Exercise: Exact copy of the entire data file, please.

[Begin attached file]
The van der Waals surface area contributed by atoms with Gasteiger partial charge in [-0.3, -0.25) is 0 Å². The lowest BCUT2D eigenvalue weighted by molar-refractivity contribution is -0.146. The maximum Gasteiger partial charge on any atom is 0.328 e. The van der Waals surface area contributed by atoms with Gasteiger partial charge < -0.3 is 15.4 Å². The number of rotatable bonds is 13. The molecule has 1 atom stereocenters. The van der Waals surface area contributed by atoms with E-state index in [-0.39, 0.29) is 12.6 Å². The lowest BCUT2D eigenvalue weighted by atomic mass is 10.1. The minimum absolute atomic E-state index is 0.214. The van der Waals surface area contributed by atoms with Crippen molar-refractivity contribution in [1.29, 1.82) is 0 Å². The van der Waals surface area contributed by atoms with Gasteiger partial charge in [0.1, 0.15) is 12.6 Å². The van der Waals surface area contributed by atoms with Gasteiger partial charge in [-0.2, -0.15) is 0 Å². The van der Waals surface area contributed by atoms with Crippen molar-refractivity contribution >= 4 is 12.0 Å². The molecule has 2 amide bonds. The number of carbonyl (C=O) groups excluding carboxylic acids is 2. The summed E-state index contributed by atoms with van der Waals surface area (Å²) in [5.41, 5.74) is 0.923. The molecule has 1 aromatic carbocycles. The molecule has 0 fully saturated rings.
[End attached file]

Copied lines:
The van der Waals surface area contributed by atoms with Gasteiger partial charge in [-0.3, -0.25) is 0 Å². The lowest BCUT2D eigenvalue weighted by molar-refractivity contribution is -0.146. The maximum Gasteiger partial charge on any atom is 0.328 e. The van der Waals surface area contributed by atoms with Gasteiger partial charge < -0.3 is 15.4 Å². The number of rotatable bonds is 13. The molecule has 1 atom stereocenters. The van der Waals surface area contributed by atoms with E-state index in [-0.39, 0.29) is 12.6 Å². The lowest BCUT2D eigenvalue weighted by atomic mass is 10.1. The minimum absolute atomic E-state index is 0.214. The van der Waals surface area contributed by atoms with Crippen molar-refractivity contribution in [1.29, 1.82) is 0 Å². The van der Waals surface area contributed by atoms with Gasteiger partial charge in [0.1, 0.15) is 12.6 Å². The van der Waals surface area contributed by atoms with Gasteiger partial charge in [-0.2, -0.15) is 0 Å². The van der Waals surface area contributed by atoms with Crippen molar-refractivity contribution >= 4 is 12.0 Å². The molecule has 2 amide bonds. The number of carbonyl (C=O) groups excluding carboxylic acids is 2. The summed E-state index contributed by atoms with van der Waals surface area (Å²) in [5.41, 5.74) is 0.923. The molecule has 1 aromatic carbocycles. The molecule has 0 fully saturated rings.